Pregnancy causes many metabolic changes with post-meal sugar and triglyceride fluctuations and insulin secretion. A new 30-year study shows that breastfeeding protects against the subsequent onset of diabetes.
Normally, breastfeeding rapidly decreases circulating triglycerides in the mother’s blood, as well as sugar. At the same time, the secretion of insulin also decreases and mobilizes the reserves of the fatty tissue.
Large prospective studies of women of North European or Asian origin show relatively small decreases in diabetes risk of 3 to 15% per year of breastfeeding.
The CARDIA (Coronary Artery Risk Development In Adults) study was conducted over 30 years. It is the only one to take into account all the factors that can interfere with the result: possible obesity before the beginning of the pregnancy, gestational metabolism, problems during childbirth, socio-demographic data and behaviors related to the way of life following birth.
It reveals that the increase in the importance and duration of breastfeeding is associated with a 34 to 57% decrease in diabetes over 2 years. These results were published in JAMA in early March 2018.
In practice, the CARDIA study shows that the association between duration of breastfeeding and incidence of diabetes in women of childbearing age is characterized by a gradual reduction in risk ranging from 25% for 6 months or less, to 47% for 6 months of breastfeeding or more. Overall, the authors found an excess risk of diabetes associated with no breastfeeding compared to 12 months of breastfeeding. The hypothesis is that increased resistance to insulin could interfere with lactogenesis after delivery.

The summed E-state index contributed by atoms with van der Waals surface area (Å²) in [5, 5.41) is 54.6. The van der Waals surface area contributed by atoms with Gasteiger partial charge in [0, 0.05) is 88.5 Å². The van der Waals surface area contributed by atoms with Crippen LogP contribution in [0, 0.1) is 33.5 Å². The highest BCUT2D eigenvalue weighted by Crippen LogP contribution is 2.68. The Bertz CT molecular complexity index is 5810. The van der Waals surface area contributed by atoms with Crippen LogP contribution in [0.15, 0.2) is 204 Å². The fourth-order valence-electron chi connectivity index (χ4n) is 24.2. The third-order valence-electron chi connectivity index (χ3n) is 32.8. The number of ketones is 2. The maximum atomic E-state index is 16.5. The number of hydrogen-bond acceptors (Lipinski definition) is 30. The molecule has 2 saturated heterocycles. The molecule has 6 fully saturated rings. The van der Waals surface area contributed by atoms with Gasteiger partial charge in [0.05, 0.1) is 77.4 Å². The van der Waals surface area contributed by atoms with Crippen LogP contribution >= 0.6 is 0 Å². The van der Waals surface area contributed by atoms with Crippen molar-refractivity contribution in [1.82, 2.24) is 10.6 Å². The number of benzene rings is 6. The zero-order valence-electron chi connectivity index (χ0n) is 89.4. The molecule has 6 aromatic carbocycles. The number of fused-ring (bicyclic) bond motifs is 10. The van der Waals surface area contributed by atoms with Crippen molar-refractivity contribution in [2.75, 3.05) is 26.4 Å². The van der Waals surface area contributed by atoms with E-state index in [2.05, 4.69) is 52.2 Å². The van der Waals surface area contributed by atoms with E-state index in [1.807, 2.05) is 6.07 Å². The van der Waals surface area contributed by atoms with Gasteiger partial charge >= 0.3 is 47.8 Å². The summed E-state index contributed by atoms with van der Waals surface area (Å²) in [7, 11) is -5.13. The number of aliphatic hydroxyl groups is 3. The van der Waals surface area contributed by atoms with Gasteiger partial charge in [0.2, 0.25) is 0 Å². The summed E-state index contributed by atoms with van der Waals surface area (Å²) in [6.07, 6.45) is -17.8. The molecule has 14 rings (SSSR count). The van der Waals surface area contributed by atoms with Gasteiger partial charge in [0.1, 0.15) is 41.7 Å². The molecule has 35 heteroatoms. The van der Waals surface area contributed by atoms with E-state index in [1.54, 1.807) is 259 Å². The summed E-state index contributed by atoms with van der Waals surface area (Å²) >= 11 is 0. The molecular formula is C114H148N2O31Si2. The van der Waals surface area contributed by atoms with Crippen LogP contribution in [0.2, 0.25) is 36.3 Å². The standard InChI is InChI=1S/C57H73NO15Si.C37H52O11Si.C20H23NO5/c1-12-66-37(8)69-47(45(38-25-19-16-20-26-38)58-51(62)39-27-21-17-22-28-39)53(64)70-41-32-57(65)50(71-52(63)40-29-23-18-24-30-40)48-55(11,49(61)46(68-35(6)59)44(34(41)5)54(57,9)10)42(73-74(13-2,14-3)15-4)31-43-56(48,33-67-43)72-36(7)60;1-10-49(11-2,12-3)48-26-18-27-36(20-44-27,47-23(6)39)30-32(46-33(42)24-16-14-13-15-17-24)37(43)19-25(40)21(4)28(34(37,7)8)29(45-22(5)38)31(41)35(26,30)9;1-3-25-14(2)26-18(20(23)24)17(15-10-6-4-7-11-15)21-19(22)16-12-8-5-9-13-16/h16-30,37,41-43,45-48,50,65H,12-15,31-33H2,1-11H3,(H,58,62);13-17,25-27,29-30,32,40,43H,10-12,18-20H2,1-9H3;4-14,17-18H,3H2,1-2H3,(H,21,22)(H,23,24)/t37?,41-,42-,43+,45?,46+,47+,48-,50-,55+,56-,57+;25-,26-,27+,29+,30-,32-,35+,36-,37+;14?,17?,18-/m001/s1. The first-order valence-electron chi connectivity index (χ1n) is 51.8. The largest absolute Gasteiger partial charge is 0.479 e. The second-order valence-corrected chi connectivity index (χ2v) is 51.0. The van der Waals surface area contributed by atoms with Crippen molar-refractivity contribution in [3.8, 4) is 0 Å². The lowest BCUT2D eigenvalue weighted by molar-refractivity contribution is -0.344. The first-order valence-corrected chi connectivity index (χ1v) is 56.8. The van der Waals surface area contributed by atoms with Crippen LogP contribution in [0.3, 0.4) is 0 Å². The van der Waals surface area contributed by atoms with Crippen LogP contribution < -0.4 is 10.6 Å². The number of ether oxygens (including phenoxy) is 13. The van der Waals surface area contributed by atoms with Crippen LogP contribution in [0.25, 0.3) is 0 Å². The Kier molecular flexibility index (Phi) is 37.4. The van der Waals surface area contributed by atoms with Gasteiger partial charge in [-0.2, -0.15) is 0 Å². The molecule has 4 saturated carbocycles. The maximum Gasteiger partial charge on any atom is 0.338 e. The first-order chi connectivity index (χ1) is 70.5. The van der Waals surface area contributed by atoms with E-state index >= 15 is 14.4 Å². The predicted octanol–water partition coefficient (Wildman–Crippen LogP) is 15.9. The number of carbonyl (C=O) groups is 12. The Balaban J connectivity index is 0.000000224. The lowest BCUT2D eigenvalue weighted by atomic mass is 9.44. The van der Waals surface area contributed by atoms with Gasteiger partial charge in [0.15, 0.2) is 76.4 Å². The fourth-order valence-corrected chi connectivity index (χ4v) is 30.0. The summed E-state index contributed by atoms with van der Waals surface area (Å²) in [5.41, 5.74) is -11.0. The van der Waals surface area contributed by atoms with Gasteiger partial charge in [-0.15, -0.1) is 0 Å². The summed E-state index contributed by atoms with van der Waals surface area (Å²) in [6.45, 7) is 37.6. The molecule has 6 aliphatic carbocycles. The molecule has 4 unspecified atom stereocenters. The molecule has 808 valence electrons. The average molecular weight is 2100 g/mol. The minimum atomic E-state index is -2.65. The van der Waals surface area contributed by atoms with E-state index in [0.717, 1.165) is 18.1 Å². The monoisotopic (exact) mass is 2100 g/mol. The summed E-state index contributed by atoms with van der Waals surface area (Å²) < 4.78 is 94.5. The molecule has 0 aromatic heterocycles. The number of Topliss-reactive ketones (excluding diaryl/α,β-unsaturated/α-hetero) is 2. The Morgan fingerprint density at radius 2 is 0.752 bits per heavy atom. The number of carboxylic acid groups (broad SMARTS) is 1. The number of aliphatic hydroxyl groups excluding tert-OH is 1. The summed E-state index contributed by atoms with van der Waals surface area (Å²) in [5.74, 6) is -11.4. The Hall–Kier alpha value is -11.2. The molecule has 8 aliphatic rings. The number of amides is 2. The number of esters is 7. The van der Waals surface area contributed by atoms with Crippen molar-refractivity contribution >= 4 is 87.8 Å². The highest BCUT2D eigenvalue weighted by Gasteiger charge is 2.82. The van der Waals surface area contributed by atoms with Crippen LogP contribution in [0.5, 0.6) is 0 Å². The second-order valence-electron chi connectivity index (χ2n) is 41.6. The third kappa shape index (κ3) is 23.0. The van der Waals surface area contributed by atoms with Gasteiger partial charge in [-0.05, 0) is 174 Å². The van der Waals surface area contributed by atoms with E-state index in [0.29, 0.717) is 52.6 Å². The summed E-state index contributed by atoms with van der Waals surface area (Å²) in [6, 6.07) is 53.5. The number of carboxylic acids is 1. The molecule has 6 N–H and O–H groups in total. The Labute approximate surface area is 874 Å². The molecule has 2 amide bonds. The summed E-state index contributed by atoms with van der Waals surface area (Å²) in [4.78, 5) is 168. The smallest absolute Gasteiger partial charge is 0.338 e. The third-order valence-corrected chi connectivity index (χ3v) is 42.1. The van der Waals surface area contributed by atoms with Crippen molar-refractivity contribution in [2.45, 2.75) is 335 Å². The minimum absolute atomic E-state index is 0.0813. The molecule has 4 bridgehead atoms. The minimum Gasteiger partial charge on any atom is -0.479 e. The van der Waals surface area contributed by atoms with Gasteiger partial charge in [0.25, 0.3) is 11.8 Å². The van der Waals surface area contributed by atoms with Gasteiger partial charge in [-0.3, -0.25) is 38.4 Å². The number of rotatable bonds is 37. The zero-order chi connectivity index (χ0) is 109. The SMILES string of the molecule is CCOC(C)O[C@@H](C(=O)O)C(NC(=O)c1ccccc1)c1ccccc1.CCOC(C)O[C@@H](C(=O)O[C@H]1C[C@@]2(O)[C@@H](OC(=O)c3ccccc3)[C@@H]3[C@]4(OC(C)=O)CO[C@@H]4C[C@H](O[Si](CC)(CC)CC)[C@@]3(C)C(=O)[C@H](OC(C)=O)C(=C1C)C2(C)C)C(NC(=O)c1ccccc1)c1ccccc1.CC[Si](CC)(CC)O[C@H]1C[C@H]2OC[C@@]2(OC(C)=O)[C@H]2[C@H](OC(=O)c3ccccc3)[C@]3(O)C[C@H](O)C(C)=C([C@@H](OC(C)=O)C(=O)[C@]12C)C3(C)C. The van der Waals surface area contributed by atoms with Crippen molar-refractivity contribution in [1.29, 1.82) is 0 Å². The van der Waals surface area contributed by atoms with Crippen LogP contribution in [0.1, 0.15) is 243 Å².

The American Academy of Pediatrics and the American College of Obstetricians and Gynecologists recommend breastfeeding for one year. In the United States only 35% of women breastfeed for 6 months. In general, breastfeeding rates are declining in countries with high socioeconomic status, particularly in South Asia, which is currently at the center of the global diabetes epidemic.
Lactation is a key strategy for the early primary prevention of metabolic diseases in women of childbearing age.